Eye Hate You So Much Right Now

I’ve decided I should include a very real transsexual, possibly just female, problem here. Eye makeup, my laughing nemesis.

While I was still in a sort of tranny/drag stage of development I loved having dramatic eyes. And by that I mean LOVED. And when I first went full-time I always wore mascara and at least eyeshadow. Then I realised I was abominable at both. So I just stopped. Defeated, as it were.

And it partly turned out to be a small blessing as I attracted less attention and kind of started to blend in to the average crowd. That helped me grow.

But damn it, I love eye makeup and I want to get good at it. I am not without skills you know. I can deal with any kind of crisis. Any kind. And there isn’t a complicated form I cannot master and I write the most sarcastic but entirely accurate complaint letters you could ever imagine. These are areas where I can influence my life and others if required of me.

But just simple but effective eyeliner eludes me. Never mind a smokey eye. And it’s just not fair. God but I’ve tried. I remain abominable at it. I’ve sat for hours armed with pots, pencils and YouTube videos and the results are always the same. I dare not answer the door in case it’s the zoo come to take me to mate with Ling Ling the panda.

But I’m a determined sort of gal. 2016 is the year I conquer this. In private obviously. Nobody else needs to see that sort of shit. Especially those zoo folk.


A Bit Of A State (Of Mind)

Every now and then I get asked about my transition. I’m pretty much always happy to answer, within reason, as I think it’s important to be open about it in order for people to understand.

The questions and comments mostly follow familiar threads. But for me at least, being Trans is not an ordeal. I wasn’t ever living a tortured life, merely a different one. I’m not brave either, just finally honest with myself, and I didn’t know for definite until I was well into my Thirties. That I suspected earlier I will concede.

But I think most people would probably be surprised to know that being Trans is the most positive thing that has ever happened in my life. I couldn’t put a price on what it has given me. It’s immeasurable.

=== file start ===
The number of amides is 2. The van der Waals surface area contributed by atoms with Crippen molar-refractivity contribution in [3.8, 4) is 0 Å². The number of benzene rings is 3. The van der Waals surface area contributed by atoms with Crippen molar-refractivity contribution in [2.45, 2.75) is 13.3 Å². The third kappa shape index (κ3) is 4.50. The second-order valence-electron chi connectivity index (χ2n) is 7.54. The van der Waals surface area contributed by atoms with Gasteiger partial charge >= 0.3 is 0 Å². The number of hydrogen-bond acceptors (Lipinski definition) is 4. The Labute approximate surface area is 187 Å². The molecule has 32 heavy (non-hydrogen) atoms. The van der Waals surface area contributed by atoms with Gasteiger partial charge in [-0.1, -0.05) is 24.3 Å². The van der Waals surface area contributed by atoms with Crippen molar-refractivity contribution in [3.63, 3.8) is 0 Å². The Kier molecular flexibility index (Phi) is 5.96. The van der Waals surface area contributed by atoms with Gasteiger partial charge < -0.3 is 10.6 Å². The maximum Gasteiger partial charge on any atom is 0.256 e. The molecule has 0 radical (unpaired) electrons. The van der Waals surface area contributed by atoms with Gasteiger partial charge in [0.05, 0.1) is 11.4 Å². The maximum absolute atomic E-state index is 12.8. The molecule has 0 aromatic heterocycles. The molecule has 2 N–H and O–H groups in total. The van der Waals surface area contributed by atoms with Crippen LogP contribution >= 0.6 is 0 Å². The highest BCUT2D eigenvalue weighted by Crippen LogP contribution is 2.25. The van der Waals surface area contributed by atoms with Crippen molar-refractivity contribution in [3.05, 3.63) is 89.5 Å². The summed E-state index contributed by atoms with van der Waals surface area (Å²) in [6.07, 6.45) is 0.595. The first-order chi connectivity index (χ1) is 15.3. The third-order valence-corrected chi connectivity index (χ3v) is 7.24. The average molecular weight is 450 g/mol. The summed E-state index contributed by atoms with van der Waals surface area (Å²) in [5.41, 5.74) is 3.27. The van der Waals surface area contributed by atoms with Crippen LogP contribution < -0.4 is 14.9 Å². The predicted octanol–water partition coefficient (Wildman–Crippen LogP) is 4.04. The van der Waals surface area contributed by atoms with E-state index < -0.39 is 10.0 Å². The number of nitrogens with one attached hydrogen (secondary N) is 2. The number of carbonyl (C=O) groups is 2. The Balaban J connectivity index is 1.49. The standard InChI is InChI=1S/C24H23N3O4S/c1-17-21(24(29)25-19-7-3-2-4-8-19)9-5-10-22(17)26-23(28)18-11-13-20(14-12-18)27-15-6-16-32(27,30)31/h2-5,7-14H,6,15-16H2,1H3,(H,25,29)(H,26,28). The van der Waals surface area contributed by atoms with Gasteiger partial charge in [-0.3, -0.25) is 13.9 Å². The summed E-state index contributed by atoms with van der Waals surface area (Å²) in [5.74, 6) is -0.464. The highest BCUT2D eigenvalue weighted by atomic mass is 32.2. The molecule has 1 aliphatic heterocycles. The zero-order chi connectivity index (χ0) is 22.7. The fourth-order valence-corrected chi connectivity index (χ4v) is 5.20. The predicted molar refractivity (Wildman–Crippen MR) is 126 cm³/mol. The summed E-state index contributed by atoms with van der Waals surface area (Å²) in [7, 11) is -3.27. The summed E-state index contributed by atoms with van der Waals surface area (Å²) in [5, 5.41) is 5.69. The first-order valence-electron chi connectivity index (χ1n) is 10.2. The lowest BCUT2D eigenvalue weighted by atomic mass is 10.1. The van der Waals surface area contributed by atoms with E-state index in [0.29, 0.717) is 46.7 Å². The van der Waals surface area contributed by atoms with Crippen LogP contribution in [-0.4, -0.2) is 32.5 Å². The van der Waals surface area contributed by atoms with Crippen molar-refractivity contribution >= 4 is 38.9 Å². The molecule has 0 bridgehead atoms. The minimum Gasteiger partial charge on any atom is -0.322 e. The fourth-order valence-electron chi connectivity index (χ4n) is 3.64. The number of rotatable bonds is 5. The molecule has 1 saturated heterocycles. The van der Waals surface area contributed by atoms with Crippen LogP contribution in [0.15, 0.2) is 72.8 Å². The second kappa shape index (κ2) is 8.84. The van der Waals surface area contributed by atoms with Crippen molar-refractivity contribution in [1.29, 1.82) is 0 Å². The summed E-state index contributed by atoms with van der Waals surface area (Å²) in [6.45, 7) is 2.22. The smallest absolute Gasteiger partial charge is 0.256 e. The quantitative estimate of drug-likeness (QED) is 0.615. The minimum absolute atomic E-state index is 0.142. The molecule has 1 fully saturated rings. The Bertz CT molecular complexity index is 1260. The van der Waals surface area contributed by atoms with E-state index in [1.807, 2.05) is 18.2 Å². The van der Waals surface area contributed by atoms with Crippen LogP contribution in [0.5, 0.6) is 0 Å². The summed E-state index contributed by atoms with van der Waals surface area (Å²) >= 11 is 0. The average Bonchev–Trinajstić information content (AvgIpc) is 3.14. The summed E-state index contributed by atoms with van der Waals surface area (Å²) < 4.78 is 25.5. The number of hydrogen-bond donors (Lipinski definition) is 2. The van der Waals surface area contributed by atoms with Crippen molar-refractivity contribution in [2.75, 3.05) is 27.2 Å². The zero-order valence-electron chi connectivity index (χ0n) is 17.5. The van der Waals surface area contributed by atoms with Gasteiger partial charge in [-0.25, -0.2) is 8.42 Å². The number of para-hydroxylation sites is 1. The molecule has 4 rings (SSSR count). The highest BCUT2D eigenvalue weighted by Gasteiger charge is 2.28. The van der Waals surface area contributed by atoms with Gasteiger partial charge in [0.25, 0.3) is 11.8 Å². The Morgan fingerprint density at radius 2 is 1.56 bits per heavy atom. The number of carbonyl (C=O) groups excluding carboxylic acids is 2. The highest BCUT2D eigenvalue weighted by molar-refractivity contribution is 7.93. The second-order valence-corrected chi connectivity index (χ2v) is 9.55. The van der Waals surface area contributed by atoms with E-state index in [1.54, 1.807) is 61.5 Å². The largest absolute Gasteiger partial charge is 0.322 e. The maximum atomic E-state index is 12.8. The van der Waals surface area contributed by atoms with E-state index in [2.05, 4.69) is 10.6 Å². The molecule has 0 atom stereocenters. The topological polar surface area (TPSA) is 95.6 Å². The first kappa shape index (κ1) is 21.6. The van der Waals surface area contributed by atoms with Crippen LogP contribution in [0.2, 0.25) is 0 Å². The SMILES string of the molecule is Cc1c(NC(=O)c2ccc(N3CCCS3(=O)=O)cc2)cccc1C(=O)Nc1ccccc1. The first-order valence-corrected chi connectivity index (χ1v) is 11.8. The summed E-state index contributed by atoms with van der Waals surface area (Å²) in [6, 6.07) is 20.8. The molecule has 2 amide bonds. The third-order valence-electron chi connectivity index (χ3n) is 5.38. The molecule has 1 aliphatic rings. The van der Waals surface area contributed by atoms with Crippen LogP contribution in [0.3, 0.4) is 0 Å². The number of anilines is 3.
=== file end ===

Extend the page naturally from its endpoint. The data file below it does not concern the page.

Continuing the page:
It’s between confidence and contentment, self esteem and self knowledge and also the difference between wondering “What if?” and seeing my well-being soar.

On the one hand, it wasn’t without loss but on the other, I’m stronger for it and the emotional independence it has brought will see me through just about anything. I hope.

I’m not convinced I was ever that strong before. Difficult to say. But what I think I am now is healthy, happy and relatively sorted. That’s a great place to (mostly) be. And without transition I’m not sure my rosy outlook would be the same as it is. It’s just another thing to be thankful for really.

I totally understand the very normal questions I am asked though. I’d go as far as to say I welcome them. But I don’t know if I can ever really explain what it’s like to be Trans to anyone who isn’t. But I try. I will concede another thing that was put to me this week though. It does take balls. Ironically enough.



So far much of my transition has just been about purely cosmetic change. I’m about ready to start moving beyond that.

And this is where I think things might get difficult. Not for me. But the people I care about. As far as possible so far I have tried to keep things as similar as possible so that although the packaging was different, I was essentially the same.

My second referral to speech therapy is about to roll around and I’m still a little worried it will feel like killing off Chris. I resisted this for as long as I could but I can’t feasibly launch a new life without making a serious effort to make my voice match the rest of me.

I’m never really sure how I feel about it. Whatever sense of identity I have, I’m sure my voice plays a part in it. And I’ve hoped it was comforting that I hadn’t changed that much really. To the people that matter most.

But there are only so many times I can explain my Transgender status over the phone to strangers. And I’m feeling done with that. It’s pretty much the only real fly in the ointment so far. I’ve even mostly grown beyond public scrutiny these days. Face to face, the world generally takes me as I am.

But I’m fed up having to correct Chris to Chrissy and Sir to Miss. And the only thing I can do is hone my lady voice. Which will be weird and tricky for folk, including me. But constructive criticism will always be welcome. As long as you don’t mind a friendly punch in the face. Told you hadn’t changed that much.


Always The Son

Last time around I mentioned pro’s, con’s and consequence. Ever single person in my life has has to deal with the consequences of my decision to transition. None more so than my Mother.

At a time approaching her Golden Years she should be able to enjoy the family she raised. And because of me, she instead has to endure an entirely fractured family unit. I regret that every day, although I did not issue the fatwah that made it a reality. That lies elsewhere.